DoD Proposes Tricare Hikes for Younger Military Retirees

 By Gerry J. Gilmore
 American Forces Press Service

 WASHINGTON, Feb. 8, 2006  - The Defense Department is proposing that working-age military retirees and their families pay higher premiums to help address rising health care costs that have doubled over the past few years, senior DoD officials said here today.

The proposed changes would apply only to eligible military retirees under age 65 and their families, officials said. There would be no change for active duty military or their families, or military retirees age 65 or older and their families.

When the Tricare health care program for active duty and retired military members and their families was established in 1995, retirees then were contributing about 27 percent of the cost of their benefit, Dr. William Winkenwerder Jr., the assistant secretary of defense for health affairs, said during an interview with Pentagon Channel and American Forces Press Service reporters at the Pentagon.

However, military health care costs doubled from $19 billion in 2001 to just over $37 billion in the 2006 defense budget, Winkenwerder said. And today's average military retiree contribution for health care coverage has dropped to about 10 to 12 percent, he said.

"Their contribution did not change, while the value of the benefit continued to rise," Winkenwerder said. If approved by Congress and signed off by the president, the proposed Tricare rate hikes for retirees under age 65 would be phased in over fiscal 2007 and 2008. That should bring up younger retirees' share of Tricare costs closer to the 1995 level, he said.

By comparison, Winkenwerder said, civilians under private plans generally pay between 35 and 40 percent of their health care costs.

The current Tricare Prime annual enrollment fee for retirees is $230 for individuals and $460 for families for both enlisted and commissioned military retirees, according to DoD documents. The proposed changes would increase Tricare Prime enrollment fees for junior enlisted retirees at pay grades E-6 and below to $325 per individual and $650 for families by October 2008.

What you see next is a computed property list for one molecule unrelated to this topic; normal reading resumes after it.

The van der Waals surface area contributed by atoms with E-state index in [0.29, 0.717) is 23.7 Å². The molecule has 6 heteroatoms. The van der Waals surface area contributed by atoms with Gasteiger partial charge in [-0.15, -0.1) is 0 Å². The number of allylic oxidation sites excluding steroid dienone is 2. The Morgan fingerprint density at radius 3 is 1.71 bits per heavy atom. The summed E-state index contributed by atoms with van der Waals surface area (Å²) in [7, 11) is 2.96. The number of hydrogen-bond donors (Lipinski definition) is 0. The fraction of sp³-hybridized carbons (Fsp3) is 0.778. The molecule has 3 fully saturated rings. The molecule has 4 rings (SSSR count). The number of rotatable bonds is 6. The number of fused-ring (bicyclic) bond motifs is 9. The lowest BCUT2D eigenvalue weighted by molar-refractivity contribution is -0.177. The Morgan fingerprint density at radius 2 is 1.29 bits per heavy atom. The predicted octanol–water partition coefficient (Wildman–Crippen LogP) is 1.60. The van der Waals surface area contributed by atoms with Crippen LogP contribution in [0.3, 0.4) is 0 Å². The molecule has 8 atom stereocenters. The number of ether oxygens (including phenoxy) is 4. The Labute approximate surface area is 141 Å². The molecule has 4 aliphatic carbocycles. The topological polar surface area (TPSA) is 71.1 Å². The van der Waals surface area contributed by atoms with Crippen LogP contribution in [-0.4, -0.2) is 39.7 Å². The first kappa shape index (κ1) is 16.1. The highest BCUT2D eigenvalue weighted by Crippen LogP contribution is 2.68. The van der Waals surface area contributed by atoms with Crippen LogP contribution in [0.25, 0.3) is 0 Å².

Enlisted retirees at pay grades E-7 and above would pay $475 for individuals and $950 for families by October 2008 under the proposed changes. And retired officers of all ranks would pay $700 per individual and $1,400 per family.

After that, the share of health care costs paid by military retiree would be indexed to the Federal Employees Health Benefits Program that covers federal workers and retirees.

If nothing is done now, then DoD could be paying $64 billion for military health care in 2015, Marine Gen. Peter Pace, chairman of the Joint Chiefs of Staff, said today during his testimony before the House Armed Services Committee.

Another reason for increased DoD health care costs, Pace told the committee, is that many younger military retirees are using their Tricare health care benefits at the behest of their civilian employers, rather than access company health plans.

Finding ways to manage increased military health care costs "is something we just have to face up to, because it's an enormous amount of money," Defense Secretary Donald H. Rumsfeld, at the same House hearing with Pace, said to committee members.

The alternative to not raising rates, Winkenwerder said, would be to degrade a first-class benefit for retired military members and their families.

"You can see our benefit is a much better benefit, and we want to keep it that way," Winkenwerder said.